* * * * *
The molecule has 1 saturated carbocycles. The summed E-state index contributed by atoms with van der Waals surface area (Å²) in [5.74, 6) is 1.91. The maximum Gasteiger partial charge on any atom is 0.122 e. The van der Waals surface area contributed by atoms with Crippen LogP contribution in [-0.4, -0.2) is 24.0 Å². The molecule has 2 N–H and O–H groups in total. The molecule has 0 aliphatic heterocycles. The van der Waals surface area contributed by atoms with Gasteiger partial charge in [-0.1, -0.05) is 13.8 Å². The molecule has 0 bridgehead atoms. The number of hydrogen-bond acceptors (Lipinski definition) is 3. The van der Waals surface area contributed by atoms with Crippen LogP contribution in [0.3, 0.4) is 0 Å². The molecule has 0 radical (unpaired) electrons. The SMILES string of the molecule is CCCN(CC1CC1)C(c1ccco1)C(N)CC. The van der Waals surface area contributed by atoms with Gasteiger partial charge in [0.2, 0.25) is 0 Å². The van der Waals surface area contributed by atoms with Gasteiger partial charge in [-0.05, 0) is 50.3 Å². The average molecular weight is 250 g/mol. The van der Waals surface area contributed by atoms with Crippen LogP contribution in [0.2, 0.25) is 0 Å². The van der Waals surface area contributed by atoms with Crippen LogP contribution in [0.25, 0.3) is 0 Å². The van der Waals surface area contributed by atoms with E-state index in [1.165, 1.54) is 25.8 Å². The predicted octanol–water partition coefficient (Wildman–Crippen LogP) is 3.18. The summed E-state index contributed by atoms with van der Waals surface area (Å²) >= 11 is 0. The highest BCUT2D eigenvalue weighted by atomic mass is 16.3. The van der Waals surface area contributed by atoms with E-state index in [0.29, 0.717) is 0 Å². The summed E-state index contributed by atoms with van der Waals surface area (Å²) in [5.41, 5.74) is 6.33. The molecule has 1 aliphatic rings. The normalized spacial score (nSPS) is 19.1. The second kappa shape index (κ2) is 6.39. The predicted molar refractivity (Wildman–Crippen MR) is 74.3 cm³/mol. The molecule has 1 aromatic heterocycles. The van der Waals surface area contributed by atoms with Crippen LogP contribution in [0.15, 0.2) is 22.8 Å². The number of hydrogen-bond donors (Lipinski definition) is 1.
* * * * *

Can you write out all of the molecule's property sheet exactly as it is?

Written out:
The molecule has 1 saturated carbocycles. The summed E-state index contributed by atoms with van der Waals surface area (Å²) in [5.74, 6) is 1.91. The maximum Gasteiger partial charge on any atom is 0.122 e. The van der Waals surface area contributed by atoms with Crippen LogP contribution in [-0.4, -0.2) is 24.0 Å². The molecule has 2 N–H and O–H groups in total. The molecule has 0 aliphatic heterocycles. The van der Waals surface area contributed by atoms with Gasteiger partial charge in [-0.1, -0.05) is 13.8 Å². The molecule has 0 bridgehead atoms. The number of hydrogen-bond acceptors (Lipinski definition) is 3. The van der Waals surface area contributed by atoms with Crippen LogP contribution in [0.3, 0.4) is 0 Å². The molecule has 0 radical (unpaired) electrons. The SMILES string of the molecule is CCCN(CC1CC1)C(c1ccco1)C(N)CC. The van der Waals surface area contributed by atoms with Gasteiger partial charge in [0.2, 0.25) is 0 Å². The van der Waals surface area contributed by atoms with Gasteiger partial charge in [-0.05, 0) is 50.3 Å². The average molecular weight is 250 g/mol. The van der Waals surface area contributed by atoms with Crippen LogP contribution in [0.2, 0.25) is 0 Å². The van der Waals surface area contributed by atoms with Crippen LogP contribution in [0.25, 0.3) is 0 Å². The van der Waals surface area contributed by atoms with E-state index in [1.165, 1.54) is 25.8 Å². The predicted octanol–water partition coefficient (Wildman–Crippen LogP) is 3.18. The summed E-state index contributed by atoms with van der Waals surface area (Å²) >= 11 is 0. The highest BCUT2D eigenvalue weighted by atomic mass is 16.3. The van der Waals surface area contributed by atoms with E-state index in [0.29, 0.717) is 0 Å². The summed E-state index contributed by atoms with van der Waals surface area (Å²) in [5.41, 5.74) is 6.33. The molecule has 1 aliphatic rings. The normalized spacial score (nSPS) is 19.1. The second kappa shape index (κ2) is 6.39. The predicted molar refractivity (Wildman–Crippen MR) is 74.3 cm³/mol. The molecule has 1 aromatic heterocycles. The van der Waals surface area contributed by atoms with Crippen LogP contribution in [0.15, 0.2) is 22.8 Å². The number of hydrogen-bond donors (Lipinski definition) is 1.